# Inverse Functions: Arccosine and Dot Products (Part 23)

The Law of Cosines can be applied to find the angle between two vectors ${\bf a}$ and ${\bf b}$. To begin, we draw the vectors ${\bf a}$ and ${\bf b}$, as well as the vector ${\bf c}$ (to be determined momentarily) that connects the tips of the vectors ${\bf a}$ and ${\bf b}$.

Using the usual rules for adding vectors, we see that ${\bf a} + {\bf c} = {\bf b}$, so that ${\bf c} = {\bf b} - {\bf a}$

We now apply the Law of Cosines to find $\theta$:

$\parallel \! \! {\bf c} \! \! \parallel^2 = \parallel \! \! {\bf a} \! \! \parallel^2 + \parallel \! \! {\bf b} \! \! \parallel^2 - 2 \parallel \! \! {\bf a} \! \! \parallel \parallel \! \! {\bf b} \! \! \parallel \cos \theta$

$\parallel \! \! {\bf b} - {\bf a} \! \! \parallel^2 = \parallel \! \! {\bf a} \! \! \parallel^2 + \parallel \! \! {\bf b} \! \! \parallel^2 - 2 \parallel \! \! {\bf a} \! \! \parallel \parallel \! \! {\bf b} \! \! \parallel \cos \theta$

We now apply the rule $\parallel \! \! {\bf a} \! \! \parallel^2 = {\bf a} \cdot {\bf a}$, convert the square of the norms into dot products. We then use the distributive and commutative properties of dot products to simplify.

$( {\bf b} - {\bf a} ) \cdot ({\bf b} - {\bf a}) = {\bf a} \cdot {\bf a} + {\bf b} \cdot {\bf b} - 2 \parallel \! \! {\bf a} \! \! \parallel \parallel \! \! {\bf b} \! \! \parallel \cos \theta$

${\bf b} \cdot ({\bf b} - {\bf a}) - {\bf a} \cdot ({\bf b} - {\bf a}) = {\bf a} \cdot {\bf a} + {\bf b} \cdot {\bf b} - 2 \parallel \! \! {\bf a} \! \! \parallel \parallel \! \! {\bf b} \! \! \parallel \cos \theta$

${\bf b} \cdot ({\bf b} - {\bf a}) -{\bf a} \cdot ({\bf b} - {\bf a}) = {\bf a} \cdot {\bf a} + {\bf b} \cdot {\bf b} - 2 \parallel \! \! {\bf a} \! \! \parallel \parallel \! \! {\bf b} \! \! \parallel \cos \theta$

${\bf b} \cdot {\bf b} - {\bf a} \cdot {\bf b} - {\bf a} \cdot {\bf b} + {\bf a} \cdot {\bf a} = {\bf a} \cdot {\bf a} + {\bf b} \cdot {\bf b} - 2 \parallel \! \! {\bf a} \! \! \parallel \parallel \! \! {\bf b} \! \! \parallel \cos \theta$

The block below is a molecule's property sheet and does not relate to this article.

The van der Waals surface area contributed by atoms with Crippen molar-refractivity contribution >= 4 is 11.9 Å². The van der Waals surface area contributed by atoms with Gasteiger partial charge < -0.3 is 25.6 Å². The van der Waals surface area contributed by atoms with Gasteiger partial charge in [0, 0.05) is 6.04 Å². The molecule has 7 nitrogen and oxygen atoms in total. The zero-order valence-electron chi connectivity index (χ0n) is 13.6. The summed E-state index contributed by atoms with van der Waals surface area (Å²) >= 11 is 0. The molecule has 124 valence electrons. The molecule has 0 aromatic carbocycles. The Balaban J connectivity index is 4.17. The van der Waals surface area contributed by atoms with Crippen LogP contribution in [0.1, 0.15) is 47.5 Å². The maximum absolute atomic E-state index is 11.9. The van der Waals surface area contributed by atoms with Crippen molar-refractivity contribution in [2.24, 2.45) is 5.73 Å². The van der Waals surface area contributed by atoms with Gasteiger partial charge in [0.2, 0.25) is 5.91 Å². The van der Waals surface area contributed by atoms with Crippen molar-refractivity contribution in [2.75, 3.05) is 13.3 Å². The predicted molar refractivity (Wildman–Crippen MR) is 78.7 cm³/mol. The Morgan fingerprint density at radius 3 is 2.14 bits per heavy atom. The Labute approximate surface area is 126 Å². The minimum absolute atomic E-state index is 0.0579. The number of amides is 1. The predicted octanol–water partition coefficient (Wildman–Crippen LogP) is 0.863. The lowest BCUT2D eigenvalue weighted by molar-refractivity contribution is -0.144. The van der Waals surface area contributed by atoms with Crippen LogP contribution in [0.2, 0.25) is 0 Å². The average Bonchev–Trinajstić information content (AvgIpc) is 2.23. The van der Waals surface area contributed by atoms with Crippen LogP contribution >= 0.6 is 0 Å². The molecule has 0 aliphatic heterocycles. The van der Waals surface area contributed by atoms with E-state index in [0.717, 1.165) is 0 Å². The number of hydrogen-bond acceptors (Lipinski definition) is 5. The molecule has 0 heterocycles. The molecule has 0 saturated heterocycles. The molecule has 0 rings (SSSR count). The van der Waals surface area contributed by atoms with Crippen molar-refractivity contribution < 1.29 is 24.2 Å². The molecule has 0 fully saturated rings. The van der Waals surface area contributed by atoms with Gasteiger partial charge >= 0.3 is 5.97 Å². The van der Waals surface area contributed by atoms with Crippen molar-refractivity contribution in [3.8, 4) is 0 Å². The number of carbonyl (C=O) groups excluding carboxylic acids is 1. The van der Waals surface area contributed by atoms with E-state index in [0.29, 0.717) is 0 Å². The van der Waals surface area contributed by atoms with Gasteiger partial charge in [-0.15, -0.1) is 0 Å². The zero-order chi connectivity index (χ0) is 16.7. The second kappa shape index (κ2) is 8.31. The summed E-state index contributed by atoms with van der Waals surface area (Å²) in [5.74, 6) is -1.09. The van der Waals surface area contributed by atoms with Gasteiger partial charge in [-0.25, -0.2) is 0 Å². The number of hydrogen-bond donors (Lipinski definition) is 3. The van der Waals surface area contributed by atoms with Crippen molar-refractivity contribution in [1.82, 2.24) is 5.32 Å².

${\bf b} \cdot {\bf b} - 2 {\bf a} \cdot {\bf b} + {\bf a} \cdot {\bf a} = {\bf a} \cdot {\bf a} + {\bf b} \cdot {\bf b} - 2 \parallel \! \! {\bf a} \! \! \parallel \parallel \! \! {\bf b} \! \! \parallel \cos \theta$

We can now cancel from the left and right sides and solve for $\cos \theta$:

$- 2 {\bf a} \cdot {\bf b} = - 2 \parallel \! \! {\bf a} \! \! \parallel \parallel \! \! {\bf b} \! \! \parallel \cos \theta$

$\displaystyle \frac{ {\bf a} \cdot {\bf b} }{ \parallel \! \! {\bf a} \! \! \parallel \parallel \! \! {\bf b} \! \! \parallel } = \cos \theta$

Finally, we are guaranteed that the angle between two vectors must lie between $0$ and $\pi$ (or, in degrees, between $0^\circ$ and $180^\circ$). Since this is the range of arccosine, we are permitted to use this inverse function to solve for $\theta$:

$\cos^{-1} \left( \displaystyle \frac{ {\bf a} \cdot {\bf b} }{ \parallel \! \! {\bf a} \! \! \parallel \parallel \! \! {\bf b} \! \! \parallel } \right) = \theta$

The good news is that there’s nothing special about two dimensions in the above proof, and so this formula may used for vectors in $\mathbb{R}^n$ for any dimension $n \ge 2$.

In the next post, we’ll consider how this same problem can be solved — but only in two dimensions — using arctangent.

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